Tuesday, September 13, 2011

Jurgen Stark Sparks More Euro Jitters

I'm writing this post on Monday afternoon, while listening to some really serious black crepe-paper hanging on Bloomberg concerning Europe's debt problems. Yesterday's latest Euro-panic was apparently sparked by the resignation from the ECB of Germany's Jurgen Stark.

Here's what the weekend edition of the Wall Street Journal reported on the subject,

"Germany's top representative on the European Central Bank resigned in an apparent protest Friday, dealing a severe blow to the steward of Europe's common currency amid the Continent's worsening debt crisis.



The ECB said J├╝rgen Stark, its chief economist, was resigning for "personal" reasons with nearly three years remaining in his term. But people familiar with the matter said his decision was driven by frustration over the bank's expanding role in backstopping the region's finances.


The surprise exit of Mr. Stark—the second senior German official to depart the ECB over ideological differences in recent months—jolted markets in Europe and the U.S., as concerns over the stability of the central bank's senior leadership added to fears about Greece and Europe's banks. The euro suffered its biggest one-day drop in two months, finishing at $1.3657, its lowest finish since February.



ECB officials have taken pains in recent weeks to counter growing criticism that the bank is overstepping its charter and assuming untold financial risk with its actions. Such worries are strongest in Germany, where the country's own central bank, the Bundesbank, is firmly rooted on the principle of independence from politics. Many Germans believe that tradition is at the core of their country's own economic success and worry that it is now being undermined.



"From a German perspective, this is not a very good sign," said Kai Karstensen, an economist at Ifo Institute in Munich.


The resignation is fueling a debate in Germany about whether the euro will become a less-stable currency thanks to the escalating euro-zone debt crisis. Such a debate could indirectly make it harder for Chancellor Angela Merkel to justify expensive government policies to prop up the euro.


"Stark is the second German central banker to leave the ship because he sees that the German stability culture can't be upheld in Europe," says Thorsten Polleit, economist at Barclays Capital in Frankfurt. "There's a clear potential now that the German public will become increasingly disenchanted with the euro project."


That disenchantment is already being expressed by leading politicians. German President Christian Wulff, whose position is largely ceremonial, has called the ECB's bond purchases "politically and legally questionable." The head of German's center-left SPD party, Sigmar Gabriel, has also denounced the purchases.



There are worries within Germany that vulnerable countries in Southern Europe will soon have a stranglehold on ECB decision-making. That impression could further undermine Germans' confidence in the euro at a time when their country is being asked to foot much of the bill to bail out the flagging members.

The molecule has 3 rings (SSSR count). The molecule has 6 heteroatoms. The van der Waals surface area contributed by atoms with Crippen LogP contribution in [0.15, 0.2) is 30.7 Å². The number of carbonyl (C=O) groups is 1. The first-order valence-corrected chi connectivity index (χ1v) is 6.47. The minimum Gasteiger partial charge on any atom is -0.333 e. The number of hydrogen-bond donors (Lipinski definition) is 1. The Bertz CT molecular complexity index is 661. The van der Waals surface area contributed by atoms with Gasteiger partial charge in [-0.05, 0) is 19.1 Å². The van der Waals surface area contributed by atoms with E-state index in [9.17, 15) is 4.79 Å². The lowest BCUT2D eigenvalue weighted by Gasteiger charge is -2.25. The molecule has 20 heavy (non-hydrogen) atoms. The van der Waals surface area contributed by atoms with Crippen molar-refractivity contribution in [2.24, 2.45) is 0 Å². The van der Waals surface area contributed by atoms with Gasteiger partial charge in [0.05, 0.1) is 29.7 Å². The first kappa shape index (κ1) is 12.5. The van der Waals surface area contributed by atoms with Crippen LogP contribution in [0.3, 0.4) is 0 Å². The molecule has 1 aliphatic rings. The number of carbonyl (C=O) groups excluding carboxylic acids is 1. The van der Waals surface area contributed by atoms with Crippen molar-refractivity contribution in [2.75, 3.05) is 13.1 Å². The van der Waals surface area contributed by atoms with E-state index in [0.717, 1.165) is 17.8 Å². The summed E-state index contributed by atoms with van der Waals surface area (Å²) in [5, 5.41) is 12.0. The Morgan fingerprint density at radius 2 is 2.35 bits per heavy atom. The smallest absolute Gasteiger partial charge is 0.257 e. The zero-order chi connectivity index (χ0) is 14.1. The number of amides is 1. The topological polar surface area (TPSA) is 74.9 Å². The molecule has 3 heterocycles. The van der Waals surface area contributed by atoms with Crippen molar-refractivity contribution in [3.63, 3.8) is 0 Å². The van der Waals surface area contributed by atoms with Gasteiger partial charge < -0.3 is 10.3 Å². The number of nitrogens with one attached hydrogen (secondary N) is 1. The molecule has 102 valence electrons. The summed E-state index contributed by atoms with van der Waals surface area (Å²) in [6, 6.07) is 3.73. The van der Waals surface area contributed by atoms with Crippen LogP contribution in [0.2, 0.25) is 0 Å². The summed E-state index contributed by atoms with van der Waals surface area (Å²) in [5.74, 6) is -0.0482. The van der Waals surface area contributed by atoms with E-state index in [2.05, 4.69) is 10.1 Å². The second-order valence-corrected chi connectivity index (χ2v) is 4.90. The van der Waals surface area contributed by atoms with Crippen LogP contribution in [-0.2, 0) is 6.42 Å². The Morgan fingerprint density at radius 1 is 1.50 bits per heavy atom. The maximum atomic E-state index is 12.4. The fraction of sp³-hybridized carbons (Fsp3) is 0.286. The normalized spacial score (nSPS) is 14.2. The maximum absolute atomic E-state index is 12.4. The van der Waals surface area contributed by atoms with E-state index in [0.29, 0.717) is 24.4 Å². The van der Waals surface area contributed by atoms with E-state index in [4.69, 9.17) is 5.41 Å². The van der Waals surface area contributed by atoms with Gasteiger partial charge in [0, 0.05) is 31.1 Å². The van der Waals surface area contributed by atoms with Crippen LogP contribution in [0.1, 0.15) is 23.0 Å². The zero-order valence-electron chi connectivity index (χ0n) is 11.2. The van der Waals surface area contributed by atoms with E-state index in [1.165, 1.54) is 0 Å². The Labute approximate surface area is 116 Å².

In an op-ed for the German business daily Handelsblatt, released late Friday, Mr. Stark wrote that government efforts to save the euro zone have fallen short. He called for a "far-reaching reform of the mechanism for decisions and sanctions."



"We find ourselves in a situation in which massive sustainability risks in public budgets are eroding financial stability," he wrote. "


The ECB, like the US Fed, is supposed to be apolitical. But, just as our Fed has shamelessly returned to the financing of Treasury debt since 2008, so, too, is the ECB working closely with the the EU by purchasing sovereign debt of countries in trouble. Now, however, it's clear that those countries include Spain and Italy. Two countries whose economic size will almost surely doom any Euro-wide attempt to rescue them. Italy is, in fact, the third-largest sovereign debt issuer in the world. Spain's economy is no Greece- it's substantial and it's in serious difficulty.

Yesterday afternoon's Bloomberg discussion rather bluntly included predictions of failure for many large European banks. Parallels to the situation of the US financial markets and banks just three years ago this month were explicitly made.

Don't forget that on several occasions, business media such as the Wall Street Journal have reported that US money market funds have significant positions in European bank commercial paper. Guess what happens if those banks become insolvent.

The Euro-funding crisis which is spreading from their sovereign debt to their private sector banks will arrive quite quickly on US shores in the form of 'broken-buck' money market funds which will then need...surprise, surprise....another Fed bailout!

Somehow, it seems truly ironic that eighty years after Hitler's Germany provoked such fear in Europe, the countries of that region are now running to (back) to Germany for financial rescue from their subsequent sovereign economic and financial mistakes. Who'd have guessed that the Germans would ultimately dictate the future of Europe not from the strength of their military, but from the strength of their economy?

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